Groups that have a clear enemy to hate often derive a sense of solidarity with one another from their victories over that enemy, whatever their other differences. During the last few years this has happened to the new right. Crawford describes how in 1978 single-issue organizations of the new right took credit for defeating three enemies in the Senate and electing people whom they could call their own. Roger Jepsen beat the liberal senator Dick Clark in lowa, with the decisive help of an anti-abortion organization, lowans for Life; William Armstrong defeated Senator Floyd K. Haskell in Colorado, calling him an “elitist” and drawing on strong support from “states’ rights” groups; Gordon Humphrey defeated Senator Thomas McIntyre of New Hampshire, largely because of the senator’s support of the Panama Canal Treaty.

The Panama Canal Treaty was a boon to the new right. The issue was framed not so much as one of defense against international communism as the loss of part of America. We would be “giving part of ourselves away,” Gordon Humphrey said. The American Conservative Union flourished thanks to this issue. Its promotion campaigns, including 2.4 million mailing pieces attacking the treaty, cost $1.4 million. In 1978 the ACU’s income from contributions rose to $3.1 million.

The pro-family groups have determined to defeat a number of senators, including Frank Church and John Culver, because of their support of abortion. They succeeded in having the Republican platform withdraw support for ERA—and of course they have had much to do with discouraging the presidential prospects of Gerald Ford and George Bush and building momentum for Ronald Reagan. In 1978, Human Events, a newright periodical, was prescient when it claimed that “what is of special interest about this election year is that leading Democratic politicians, many from states that normally tilt leftward, are running—and winning—on hard-right conservative themes.”

Crawford’s book says much that is useful about how the different organizations get out the vote and raise cash. But his attempt to explain the new-right movements by taking them as a whole is less convincing, particularly in its lack of historical perspective. Bible-thumping jingoism has a long history in America, as do prejudices against abortion and homosexuality. Popular hatred of the central government goes back to the time of Andrew Jackson. Crawford tries to find the origin of the current movement in nineteenth-century populism and then labels the new right “neopopulist,” which is hardly clarifying. What is missing is an analysis of changing sexual and family mores in America, neither of which was central to the populist campaigns of the past.

Crawford recognizes that the word “right” itself is hard to apply both to the pro-family groups, which claim to seek both liberal and conservative support, and to the groups opposed to both big government and big business. He tries to resolve the difficulty with standard journalistic explanations of the new right: that the people in this movement come from, or are moving to, the Southwest; that they want to be like tough western cowboys or homestead families living on the frontier. This doesn’t square with the large numbers of urban, white-ethnic voters who are now mobilized against abortion or gay rights. Of the people in Little Italy who worry about these issues, few imagine themselves as cowboys.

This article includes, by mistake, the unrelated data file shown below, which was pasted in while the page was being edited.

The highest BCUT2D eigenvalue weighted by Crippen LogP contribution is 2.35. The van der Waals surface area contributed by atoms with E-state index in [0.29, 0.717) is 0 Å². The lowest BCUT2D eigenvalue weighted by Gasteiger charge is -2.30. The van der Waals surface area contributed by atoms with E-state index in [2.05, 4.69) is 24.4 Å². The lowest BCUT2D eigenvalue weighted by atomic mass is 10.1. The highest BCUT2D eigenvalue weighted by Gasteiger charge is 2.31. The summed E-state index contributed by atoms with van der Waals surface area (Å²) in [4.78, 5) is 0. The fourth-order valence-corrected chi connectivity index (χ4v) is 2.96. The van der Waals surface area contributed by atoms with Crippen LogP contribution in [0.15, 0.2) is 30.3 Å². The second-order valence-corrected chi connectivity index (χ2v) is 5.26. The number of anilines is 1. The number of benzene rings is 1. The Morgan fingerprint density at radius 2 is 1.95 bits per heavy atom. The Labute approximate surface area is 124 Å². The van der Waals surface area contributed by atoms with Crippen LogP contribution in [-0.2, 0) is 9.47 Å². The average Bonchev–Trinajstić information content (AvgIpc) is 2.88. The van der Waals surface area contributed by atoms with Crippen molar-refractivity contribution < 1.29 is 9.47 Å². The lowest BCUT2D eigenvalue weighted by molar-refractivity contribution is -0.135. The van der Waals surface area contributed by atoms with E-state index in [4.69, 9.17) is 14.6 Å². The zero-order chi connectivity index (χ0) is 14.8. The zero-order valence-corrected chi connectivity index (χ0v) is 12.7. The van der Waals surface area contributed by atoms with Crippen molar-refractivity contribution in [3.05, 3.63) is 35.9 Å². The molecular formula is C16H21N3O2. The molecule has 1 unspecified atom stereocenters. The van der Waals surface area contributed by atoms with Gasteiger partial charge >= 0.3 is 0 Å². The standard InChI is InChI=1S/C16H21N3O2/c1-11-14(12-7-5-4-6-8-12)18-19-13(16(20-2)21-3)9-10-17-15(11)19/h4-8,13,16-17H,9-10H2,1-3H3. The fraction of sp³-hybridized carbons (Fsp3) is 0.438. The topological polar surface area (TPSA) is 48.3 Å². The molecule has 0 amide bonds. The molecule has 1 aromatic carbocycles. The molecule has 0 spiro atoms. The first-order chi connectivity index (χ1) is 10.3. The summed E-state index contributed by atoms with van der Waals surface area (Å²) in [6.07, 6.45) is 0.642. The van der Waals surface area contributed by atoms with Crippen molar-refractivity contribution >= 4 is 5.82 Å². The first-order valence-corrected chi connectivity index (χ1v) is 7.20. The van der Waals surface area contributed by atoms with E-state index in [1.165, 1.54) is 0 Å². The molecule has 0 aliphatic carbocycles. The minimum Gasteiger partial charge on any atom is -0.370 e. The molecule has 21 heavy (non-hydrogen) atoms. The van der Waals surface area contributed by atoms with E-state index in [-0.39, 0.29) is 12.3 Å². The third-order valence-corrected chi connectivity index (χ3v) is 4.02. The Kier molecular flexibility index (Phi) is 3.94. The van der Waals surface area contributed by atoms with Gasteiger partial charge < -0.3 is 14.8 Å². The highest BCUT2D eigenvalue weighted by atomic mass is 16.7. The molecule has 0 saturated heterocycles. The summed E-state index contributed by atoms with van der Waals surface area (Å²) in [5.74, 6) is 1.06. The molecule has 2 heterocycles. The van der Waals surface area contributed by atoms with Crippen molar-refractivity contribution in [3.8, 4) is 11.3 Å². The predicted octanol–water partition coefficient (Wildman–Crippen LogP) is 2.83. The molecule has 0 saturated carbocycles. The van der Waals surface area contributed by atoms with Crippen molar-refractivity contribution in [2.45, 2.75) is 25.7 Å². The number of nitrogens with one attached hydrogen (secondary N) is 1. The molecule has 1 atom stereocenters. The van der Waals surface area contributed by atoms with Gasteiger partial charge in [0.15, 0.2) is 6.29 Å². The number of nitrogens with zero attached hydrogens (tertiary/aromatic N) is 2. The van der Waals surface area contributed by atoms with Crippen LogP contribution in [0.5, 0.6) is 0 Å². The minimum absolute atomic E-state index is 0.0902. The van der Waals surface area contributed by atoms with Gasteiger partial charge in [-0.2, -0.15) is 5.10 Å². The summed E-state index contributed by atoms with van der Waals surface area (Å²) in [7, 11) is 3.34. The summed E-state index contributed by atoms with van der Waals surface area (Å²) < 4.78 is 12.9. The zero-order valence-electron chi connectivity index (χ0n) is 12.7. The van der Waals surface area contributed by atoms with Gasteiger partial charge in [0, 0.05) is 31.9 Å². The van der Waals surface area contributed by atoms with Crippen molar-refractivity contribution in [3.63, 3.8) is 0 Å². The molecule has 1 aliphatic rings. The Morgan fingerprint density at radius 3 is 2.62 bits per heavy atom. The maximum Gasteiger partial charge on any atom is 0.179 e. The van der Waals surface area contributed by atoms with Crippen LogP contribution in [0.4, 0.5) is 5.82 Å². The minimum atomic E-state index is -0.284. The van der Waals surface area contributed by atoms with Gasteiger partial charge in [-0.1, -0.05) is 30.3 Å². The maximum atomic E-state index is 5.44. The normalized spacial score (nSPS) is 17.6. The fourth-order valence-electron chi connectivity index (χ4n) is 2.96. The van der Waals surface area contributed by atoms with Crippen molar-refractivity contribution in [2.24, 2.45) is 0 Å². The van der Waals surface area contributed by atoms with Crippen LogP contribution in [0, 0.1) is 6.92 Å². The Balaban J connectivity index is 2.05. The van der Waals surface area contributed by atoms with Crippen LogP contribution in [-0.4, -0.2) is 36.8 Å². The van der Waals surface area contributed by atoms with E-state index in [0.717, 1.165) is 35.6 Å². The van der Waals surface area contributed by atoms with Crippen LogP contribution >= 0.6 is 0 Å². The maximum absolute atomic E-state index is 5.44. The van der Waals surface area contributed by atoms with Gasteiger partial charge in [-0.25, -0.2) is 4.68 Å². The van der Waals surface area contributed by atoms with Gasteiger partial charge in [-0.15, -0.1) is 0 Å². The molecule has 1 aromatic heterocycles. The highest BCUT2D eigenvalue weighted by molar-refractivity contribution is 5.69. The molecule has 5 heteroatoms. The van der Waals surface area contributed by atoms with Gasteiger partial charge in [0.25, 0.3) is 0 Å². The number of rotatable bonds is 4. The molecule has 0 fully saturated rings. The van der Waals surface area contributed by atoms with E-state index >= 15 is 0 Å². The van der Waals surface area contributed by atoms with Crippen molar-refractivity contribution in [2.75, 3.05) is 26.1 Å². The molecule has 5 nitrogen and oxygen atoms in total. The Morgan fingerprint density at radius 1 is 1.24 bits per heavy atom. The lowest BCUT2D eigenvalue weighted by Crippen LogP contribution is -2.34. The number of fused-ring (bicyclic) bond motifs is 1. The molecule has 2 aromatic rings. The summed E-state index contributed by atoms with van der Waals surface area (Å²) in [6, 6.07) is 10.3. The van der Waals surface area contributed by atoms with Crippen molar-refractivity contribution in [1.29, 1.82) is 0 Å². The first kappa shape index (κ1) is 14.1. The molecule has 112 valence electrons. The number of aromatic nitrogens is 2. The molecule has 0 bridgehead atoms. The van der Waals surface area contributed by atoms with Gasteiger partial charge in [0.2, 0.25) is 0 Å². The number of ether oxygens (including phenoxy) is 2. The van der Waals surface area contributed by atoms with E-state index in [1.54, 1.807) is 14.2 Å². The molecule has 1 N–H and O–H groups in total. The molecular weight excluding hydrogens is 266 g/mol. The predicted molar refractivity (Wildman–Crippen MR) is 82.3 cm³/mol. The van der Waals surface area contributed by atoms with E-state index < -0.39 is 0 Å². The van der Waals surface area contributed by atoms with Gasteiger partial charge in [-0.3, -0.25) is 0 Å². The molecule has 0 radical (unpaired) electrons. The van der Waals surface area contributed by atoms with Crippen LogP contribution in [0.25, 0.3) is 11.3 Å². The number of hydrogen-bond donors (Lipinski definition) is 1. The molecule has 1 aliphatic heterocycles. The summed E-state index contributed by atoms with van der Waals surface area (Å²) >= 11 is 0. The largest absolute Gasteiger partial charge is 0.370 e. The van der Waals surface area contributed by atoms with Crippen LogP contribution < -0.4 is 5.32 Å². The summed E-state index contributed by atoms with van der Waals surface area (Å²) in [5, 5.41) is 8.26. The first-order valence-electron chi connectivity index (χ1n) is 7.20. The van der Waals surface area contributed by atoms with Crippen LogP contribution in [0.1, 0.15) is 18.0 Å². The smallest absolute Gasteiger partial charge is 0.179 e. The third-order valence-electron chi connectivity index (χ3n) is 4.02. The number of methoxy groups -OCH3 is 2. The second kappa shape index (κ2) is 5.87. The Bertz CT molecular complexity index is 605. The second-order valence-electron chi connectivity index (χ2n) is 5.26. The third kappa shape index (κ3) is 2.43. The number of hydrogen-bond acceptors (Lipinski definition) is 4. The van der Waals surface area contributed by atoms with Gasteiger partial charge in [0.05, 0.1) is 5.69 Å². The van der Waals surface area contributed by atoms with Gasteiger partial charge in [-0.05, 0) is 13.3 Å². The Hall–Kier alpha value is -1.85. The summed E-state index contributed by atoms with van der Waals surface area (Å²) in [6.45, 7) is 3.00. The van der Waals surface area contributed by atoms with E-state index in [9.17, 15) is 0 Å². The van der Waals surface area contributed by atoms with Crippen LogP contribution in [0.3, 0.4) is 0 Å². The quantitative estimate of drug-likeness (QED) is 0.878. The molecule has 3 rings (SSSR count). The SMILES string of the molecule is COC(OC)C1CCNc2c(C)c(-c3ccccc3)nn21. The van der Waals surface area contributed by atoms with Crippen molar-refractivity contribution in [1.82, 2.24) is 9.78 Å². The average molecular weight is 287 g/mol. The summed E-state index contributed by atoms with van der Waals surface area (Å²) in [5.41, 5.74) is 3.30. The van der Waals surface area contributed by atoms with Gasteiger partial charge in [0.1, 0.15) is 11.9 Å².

At his most abstract Mr. Crawford is at his worst. All these people, he believes, are driven by ressentiment—the resentment that ordinary men and women feel against those above them, who have all the power, and those below, who get too much sympathy. Ressentiment has been used to explain everything from the origins of the French Revolution to the rise of Fascism and Nazism; but a social researcher has to explain why specific kinds of resentments lead to specific kinds of political action and why ressentiment may come and go, questions Crawford cannot pursue because he fails to examine the social institutions that make people resentful. Nor does he give sufficient attention to writers like Hannah Arendt, Erich Neumann, Richard Hofstadter, and Kai Erikson, who sought to understand how disparate social elements are temporarily bound together by finding a common enemy to fear and hate.

Mr. Crawford’s own experience in conservative politics helps to explain his feelings toward the new right. After attending the University of Indiana, he became editor of New Guard, the journal of the Young Americans for Freedom, and worked for Senator James Buckley. He saw the traditional conservative movement invaded by people who claimed to speak the same language of free enterprise, but were not “one of us”—people, one gathers, who were often of lower-middle-class origins, were repelled by the manner of William F. Buckley, and bought double-knit suits. The Young Americans for Freedom were split by the presence of libertarians who believed in abortion and gay rights as part of the absolute right to individual freedom. (At one YAF convention they wore buttons that said “laissez faire” and were hòoted out of the hall as “laissez fairies.”) What Crawford’s experience has given him, however, is an intimate look at how the congeries of groups he calls “new right” became more sophisticated in their techniques of organizing. On this subject he is both interesting and intelligent.

  1. 1

    See the series beginning with the article by John Herbers in The New York Times, August 17, p.A1.

  2. 2

    See the report by Dudley Clendinen, The New York Times, August 18, p.B7.